The New Allegiance (pt 4 of 5)

As disciples of Jesus, we have all become citizens of His kingdom, that spiritual kingdom which rules over all the nations of the earth, and ultimately will be the winner in all of history. But more than that, according to Paul, we are members of Yahweh’s intimate family. John could never get over this. He said, “Consider this: The Father has given us his love. He loves us so much that we are called God’s dear children. And that’s what we are. For this reason, the world doesn’t recognize us, and it didn’t recognize him either” (I John 3:1). Wow! Children of the living God!

You can see how amazing this is. A child always outranks any ambassador or governor or secretary or minister or senator. A biography of Abraham Lincoln I once read tells a story of an incident which occurred during the Civil War when the President was involved with his cabinet in a very crucial, decisive meeting. They were in the Cabinet room, working out their grand strategy when there came a knock at the door. There stood little Willy, the President’s ten-year-old son, wanting to see his father for a moment. Abraham Lincoln laid aside all the duties of state, left all the Cabinet members cooling their heels, while he saw what Willy wanted. Willy outranked all the others. He had access to his father.

This is the great truth that Paul is trying to bring home to our hearts — the fact that we have access to a Father, a Father who is the King, with tremendous authority and power in the affairs of the world, in life as it is lived right now.

Now how can that be? Through our prayers! Yeah, praying to whom? Praying to a Heavenly Father who is a King in authority. He was the one who arranged the circumstances and opened open our eyes so that His truth would come and we would begin to see things correctly. The provision and protection of a father are always more intimate and personal than even a king could provide. A king is concerned about our general welfare, but a father wants to know all about our intimate problems.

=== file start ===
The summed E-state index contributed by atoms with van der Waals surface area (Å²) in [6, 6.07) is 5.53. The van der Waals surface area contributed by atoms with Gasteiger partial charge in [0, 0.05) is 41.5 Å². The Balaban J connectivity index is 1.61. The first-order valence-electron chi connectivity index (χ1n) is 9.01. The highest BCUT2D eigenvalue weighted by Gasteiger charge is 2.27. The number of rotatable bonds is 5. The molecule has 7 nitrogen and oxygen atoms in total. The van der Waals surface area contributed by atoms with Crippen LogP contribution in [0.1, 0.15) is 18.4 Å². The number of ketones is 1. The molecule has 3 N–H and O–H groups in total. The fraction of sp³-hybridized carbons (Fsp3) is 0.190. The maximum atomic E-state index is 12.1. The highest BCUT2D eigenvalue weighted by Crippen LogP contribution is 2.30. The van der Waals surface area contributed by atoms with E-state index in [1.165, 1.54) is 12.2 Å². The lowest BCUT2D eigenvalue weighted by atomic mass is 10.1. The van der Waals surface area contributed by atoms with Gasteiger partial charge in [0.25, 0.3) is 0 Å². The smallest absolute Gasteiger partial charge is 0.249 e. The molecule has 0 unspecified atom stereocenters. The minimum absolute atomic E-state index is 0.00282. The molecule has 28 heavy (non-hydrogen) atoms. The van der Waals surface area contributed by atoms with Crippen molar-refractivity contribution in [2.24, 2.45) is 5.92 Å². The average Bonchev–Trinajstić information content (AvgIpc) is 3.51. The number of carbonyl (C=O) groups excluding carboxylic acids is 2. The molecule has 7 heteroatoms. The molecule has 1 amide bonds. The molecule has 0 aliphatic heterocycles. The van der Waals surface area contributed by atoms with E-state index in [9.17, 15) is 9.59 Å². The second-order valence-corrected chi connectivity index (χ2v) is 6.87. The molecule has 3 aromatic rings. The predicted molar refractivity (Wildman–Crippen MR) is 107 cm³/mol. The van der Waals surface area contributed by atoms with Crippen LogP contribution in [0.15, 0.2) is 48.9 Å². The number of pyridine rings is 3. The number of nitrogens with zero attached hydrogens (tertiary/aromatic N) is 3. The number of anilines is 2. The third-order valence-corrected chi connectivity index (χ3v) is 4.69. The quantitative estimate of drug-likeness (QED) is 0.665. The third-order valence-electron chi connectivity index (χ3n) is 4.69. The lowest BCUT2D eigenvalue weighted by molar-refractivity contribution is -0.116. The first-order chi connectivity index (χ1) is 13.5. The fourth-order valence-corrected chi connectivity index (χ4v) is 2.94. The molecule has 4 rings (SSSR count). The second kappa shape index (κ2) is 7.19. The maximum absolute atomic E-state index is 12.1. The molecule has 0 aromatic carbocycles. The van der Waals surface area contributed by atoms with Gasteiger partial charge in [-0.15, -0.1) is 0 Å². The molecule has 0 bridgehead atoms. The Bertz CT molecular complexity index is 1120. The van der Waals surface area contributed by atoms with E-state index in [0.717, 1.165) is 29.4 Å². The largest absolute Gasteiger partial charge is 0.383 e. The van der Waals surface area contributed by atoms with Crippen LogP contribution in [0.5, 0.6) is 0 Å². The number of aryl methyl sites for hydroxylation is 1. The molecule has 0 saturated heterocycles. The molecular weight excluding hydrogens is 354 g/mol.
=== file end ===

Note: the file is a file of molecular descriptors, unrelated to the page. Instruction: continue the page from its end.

Isn’t this what Jesus taught? Again and again, He said, “Your heavenly Father knows your needs . . . even the very hairs of your head are all numbered” (Luke 12:30, Matthew 10:30). Oh man! Our Father’s concern is all around us; it involves every aspect of our life. He is not only concerned about getting justice for you. A king does that. But you are the object of his deepest, most intimate, personal concern. As Zechariah tells us, God said of his people Israel, “Whoever touches you touches the apple of his eye” (Zechariah 2:8). Could anything be closer than that?

Oh, wait! There is something. Paul goes on and discusses an even more intimate relationship: you are “built on the foundation of the apostles and prophets. Christ Yeshua himself is the cornerstone!” Oh, don’t pass that off too quickly. Don’t picture it as an anticlimax. After all, a building is rather cold and impersonal when you compare it with the relationship of a family. But if you look carefully you will see what Paul is thinking. He is actually moving closer, higher, to a more intimate relationship, because he is stressing the closeness of the members of the very habitation of God — to one another and the Lord.

We may as well admit that it is possible for family members could be scattered all over the earth. Even some of you have family members who are thousands of miles away. Yes, you are still related, are still members of the same family, but you are separated by miles and probably haven’t seen one another for years. But in the figure of a building, no separation of stones which make up the walls is possible. Everything is tightly joined, knit together. If the stones are separated, the building will crumble. So Paul is bringing us into a much more intimate relationship.

He goes on to say that this building is a living, growing habitation of God! The building becomes the body of God, the dwelling place where God himself lives. And what could be more personal, more intimate to you, than your body? We even reserve the word intimate for things that concern our body. When you think about an intimate relationship, you are thinking of one that touches you physically, touches your body. So, Paul is reminding us of how close we are to God — a God of power, a God of might, a God of love — of how intimate his relationship is to us, and of how he ties us all together, builds us into this tremendous building he is erecting.

Nickolas
Doulos Studies

(I send out messages like this each morning in emails, and if you are interested in receiving them, send me your email address and I will add you to the list: Mail List)

I do thank you for your gifts. It is your faithful and continued support that makes these messages possible.

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